Geographical Location of Peru

Peru is a republic in South America. Peru borders Ecuador and Colombia to the north, Brazil and Bolivia to the east, and Chile to the south. The Andes Mountains divide Peru into three distinct regions. The dry coastal areas on the western side of the mountain range are narrow plains with little rainfall and little variation between seasons. The highlands are humid, with regular showers and cooler weather than the rest of the country. On the eastern side of the Andes, the climate is tropical, with high temperatures and high rainfall during the rainy season.

In recent decades, Peru's climate has been affected by El NiƱo. The weather event causes warm ocean currents from the Pacific to change direction and flow along the equator towards the coast of South America. Water is pushing the cold Humboldt Current away from Peru, causing drought and problems for the fishing industry. The country is rich in resources, and rapid industrial development in the post-war period has made air and water pollution a major environmental problem. Another issue is landscape damage and environmentally harmful emissions associated with mining. Deforestation is an ongoing problem. Earthquakes occur at regular intervals.

Brief History of Peru

The oldest traces of settlement in Peru are at least 12,000 years old. In the 12th century, the Inca Empire arose in the area around the city of Cusco, which is located in the southern part of modern Peru. The empire grew and the conquests began in the 15th century, leading to the creation of the Inca Empire, covering a third of South America. In 1532, the Spanish conquest of the Inca Empire began. In the following centuries, mines and plantations were built where local people worked as slaves. For the indigenous population, Spanish colonial rule was a disaster. The combination of war, new diseases and forced labor led to numerous deaths.

The Peruvian War of Independence against the colonial government resulted in the country being the last in South America to become independent in 1821. The last Spanish troops were defeated in 1824. The new state was characterized by conflicts between various rebel groups and wars against the neighboring countries of Ecuador and Chile. Throughout the 20th century, power alternated between military dictatorships and democratically elected leaders. In 1980, the last military regime fell. The 1980s and 1990s were characterized by growing drug trafficking, economic crises and social discontent. Radical left-wing guerrilla groups emerged and more than 69,000 people died in brutal conflict with the army.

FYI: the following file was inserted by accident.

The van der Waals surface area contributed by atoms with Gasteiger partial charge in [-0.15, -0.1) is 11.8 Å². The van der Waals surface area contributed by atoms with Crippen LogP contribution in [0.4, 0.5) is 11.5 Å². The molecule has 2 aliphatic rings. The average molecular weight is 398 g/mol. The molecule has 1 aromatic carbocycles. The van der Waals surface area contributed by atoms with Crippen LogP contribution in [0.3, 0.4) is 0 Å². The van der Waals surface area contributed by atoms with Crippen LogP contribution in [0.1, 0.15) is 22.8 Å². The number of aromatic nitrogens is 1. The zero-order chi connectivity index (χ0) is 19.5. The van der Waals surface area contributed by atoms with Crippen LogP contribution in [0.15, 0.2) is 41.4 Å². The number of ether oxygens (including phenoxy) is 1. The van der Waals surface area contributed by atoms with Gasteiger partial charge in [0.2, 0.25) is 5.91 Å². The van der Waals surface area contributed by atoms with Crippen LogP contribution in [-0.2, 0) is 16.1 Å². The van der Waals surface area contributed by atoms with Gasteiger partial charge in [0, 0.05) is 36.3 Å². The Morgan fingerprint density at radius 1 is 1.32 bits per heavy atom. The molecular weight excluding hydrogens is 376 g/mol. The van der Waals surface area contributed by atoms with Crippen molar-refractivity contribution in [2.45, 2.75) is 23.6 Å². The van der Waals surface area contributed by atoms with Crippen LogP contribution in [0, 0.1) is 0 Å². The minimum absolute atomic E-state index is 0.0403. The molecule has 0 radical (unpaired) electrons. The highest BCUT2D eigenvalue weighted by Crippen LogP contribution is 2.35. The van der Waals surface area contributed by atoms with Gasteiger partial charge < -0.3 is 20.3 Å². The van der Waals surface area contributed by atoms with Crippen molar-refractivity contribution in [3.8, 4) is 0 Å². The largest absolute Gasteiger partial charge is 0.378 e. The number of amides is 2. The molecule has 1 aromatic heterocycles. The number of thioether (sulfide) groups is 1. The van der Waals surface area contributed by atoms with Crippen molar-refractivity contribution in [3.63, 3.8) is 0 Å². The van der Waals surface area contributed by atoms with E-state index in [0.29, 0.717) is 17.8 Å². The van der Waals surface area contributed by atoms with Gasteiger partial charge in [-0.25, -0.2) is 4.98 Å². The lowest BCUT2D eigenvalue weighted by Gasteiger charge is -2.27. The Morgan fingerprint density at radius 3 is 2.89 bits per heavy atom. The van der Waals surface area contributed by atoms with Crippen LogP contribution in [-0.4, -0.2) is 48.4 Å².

Society and Politics of Peru

Peru is a republic where the president is the head of state, military and government. The President is elected for a term of five years, but cannot be elected twice in a row. The President appoints the government. Congress is the legislative assembly and is elected concurrently for the same term.

Since the beginning of the new millennium, politics has been characterized by corruption scandals and large demonstrations. Indigenous people make up a significant portion of those protesting against the exploitation of natural resources and against industries that destroy the environment. Other important policy issues concern rising crime and drug trafficking. Police and security forces are also regularly accused of arbitrary detention, torture and other abuses. There are still large economic differences between different parts of the country and between social classes. Hispanics and European descendants constitute the elite, while the black minority suffers the most discrimination. Indigenous people and to some extent Asians also have a lower status in society.

Economy and Trade of Peru

In the post-war period, fluctuations were observed in the country's economy. After booming mining and fishing industries in the 1960s, an economic crisis struck in the 1980s. Market prices for the country's export goods have fallen sharply. After extensive economic reforms in the early 1990s, high inflation decreased. The country experienced significant economic growth between 2009 and 2013, driven by mining and exports of raw materials. Due to falling prices for these resources on the global market, economic growth slowed between 2014 and 2017. Moreover, much of Peru's economic growth over the past decade has been undermined by the corona pandemic.

Much of the population lives in poverty, especially in rural areas and urban slums. Peru has problems with a large underground economy. It is particularly associated with drugs, and the country is a major producer of cocaine.

The largest export commodities are minerals such as silver, copper, zinc, petroleum and gold, and other commodities such as fishmeal, cotton, sugar and coffee. In addition, the tourism industry is important because of the rich cultural heritage of Machu Pichu and the magnificent nature of the Andes and Amazon.

Peru has economic policies that promote free trade. The most important trading partner is China, followed by the EU and the US.

Flag of Peru
Coat of Arms of Peru

Basic Information About Peru

  • Full name - Republic of Peru
  • Capital - Lima
  • Language - Spanish
  • Population - 32,165,000
  • Form of government - republican democracy
  • Area - 1,285,220 km2
  • Currency - Peruvian Nuevo Sol
  • National Day - July 28